> 10.6A from the +12V supply. So far, that means 11..15 amps
> for a processor and a high end video card. Disk drives and
> fans will add more amps to the requirement. Rather than shop
> by total power, it is better to work out the amps needed,
> and in this case (Intel P4), +12V has the heavy load on it.
> If your existing supply isn't good for at least 15 amps
> on the +12V output, I'd be shopping for something with more
> output.
>
> Here is a sample table of Antec Truepower numbers. You can
> see that even though the total power is increasing pretty
> rapidly, the current available on the +12V isn't really
> going up that much. That is why I'd rather compare the
> current numbers themselves, to another brand, for
> shopping purposes.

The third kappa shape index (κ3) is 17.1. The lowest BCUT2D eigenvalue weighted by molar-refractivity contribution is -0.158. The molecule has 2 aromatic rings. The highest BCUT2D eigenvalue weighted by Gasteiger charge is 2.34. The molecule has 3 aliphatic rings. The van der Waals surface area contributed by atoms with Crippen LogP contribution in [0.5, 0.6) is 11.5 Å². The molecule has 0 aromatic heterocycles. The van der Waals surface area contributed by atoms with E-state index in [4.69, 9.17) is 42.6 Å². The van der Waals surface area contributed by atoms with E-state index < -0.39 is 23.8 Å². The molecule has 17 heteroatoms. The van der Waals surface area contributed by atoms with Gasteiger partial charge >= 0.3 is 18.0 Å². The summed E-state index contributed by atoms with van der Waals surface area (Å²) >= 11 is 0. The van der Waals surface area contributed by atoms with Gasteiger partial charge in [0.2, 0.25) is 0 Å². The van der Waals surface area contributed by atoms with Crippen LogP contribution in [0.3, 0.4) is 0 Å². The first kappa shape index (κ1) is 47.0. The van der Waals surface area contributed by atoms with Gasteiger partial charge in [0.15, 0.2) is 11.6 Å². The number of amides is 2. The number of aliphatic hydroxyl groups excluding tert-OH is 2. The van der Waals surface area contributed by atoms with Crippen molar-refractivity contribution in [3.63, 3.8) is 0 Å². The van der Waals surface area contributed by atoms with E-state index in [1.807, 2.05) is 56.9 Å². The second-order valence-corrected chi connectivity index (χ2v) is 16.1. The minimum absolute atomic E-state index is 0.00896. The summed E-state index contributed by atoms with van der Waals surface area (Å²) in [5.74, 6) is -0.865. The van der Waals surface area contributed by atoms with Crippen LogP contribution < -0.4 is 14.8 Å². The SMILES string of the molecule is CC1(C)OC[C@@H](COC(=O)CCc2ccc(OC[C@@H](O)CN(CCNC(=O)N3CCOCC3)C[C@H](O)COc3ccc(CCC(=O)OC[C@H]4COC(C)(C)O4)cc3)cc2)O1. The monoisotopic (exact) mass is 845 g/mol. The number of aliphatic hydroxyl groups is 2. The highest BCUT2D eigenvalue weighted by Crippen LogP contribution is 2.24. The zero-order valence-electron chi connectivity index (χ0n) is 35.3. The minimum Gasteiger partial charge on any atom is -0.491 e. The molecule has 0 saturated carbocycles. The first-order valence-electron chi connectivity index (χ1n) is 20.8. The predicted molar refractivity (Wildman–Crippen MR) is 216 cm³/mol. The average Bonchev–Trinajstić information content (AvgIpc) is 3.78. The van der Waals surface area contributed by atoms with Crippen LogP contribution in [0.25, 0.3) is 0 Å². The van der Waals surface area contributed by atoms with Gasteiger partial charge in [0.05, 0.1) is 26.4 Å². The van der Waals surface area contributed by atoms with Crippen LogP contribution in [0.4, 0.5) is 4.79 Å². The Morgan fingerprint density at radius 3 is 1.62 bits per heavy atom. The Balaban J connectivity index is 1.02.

>
> VOLTAGE +5V +12V +3.3V -5V -12V +5VSB
> TRUE330 30A 17A 28A 0.5A 1.0A 2.0A
> TRUE380 35A 18A 28A 0.5A 1.0A 2.0A
> TRUE430 36A 20A 28A 0.5A 1.0A 2.0A
> TRUE480 38A 22A 30A 1.5A 1.0A 2.0A
> TRUE550 40A 24A 32A 0.5A 1.0A 2.0A
>
> Something else to note. Power is current times volts, and if
> you sum all the output powers on the Truepower table above,
> it adds up to more than the rated power. This is good, because
> on a given computer, only one output is really heavily loaded,
> and you'll run out of amperes before you run out of watts.
> You will find some other brands, state their "power" as being
> exactly equal to the sum of all the outputs, and that makes
> their power rating worth about 60% of a properly rated supply
> like the Antec above. (This is because you cannot draw the max
> from all the outputs at the same time, so adding the powers
> directly is not correct. The power supply is limited by
> overheating, and the real power it offers stops before all
> outputs go to max.) What it boils down to, is stick with
> brand name supplies, if you expect to get something with
> representative ratings. After all, there has to be a reason
> that one company can offer a "550W" power supply for only $26.
>
> HTH,
> Paul
!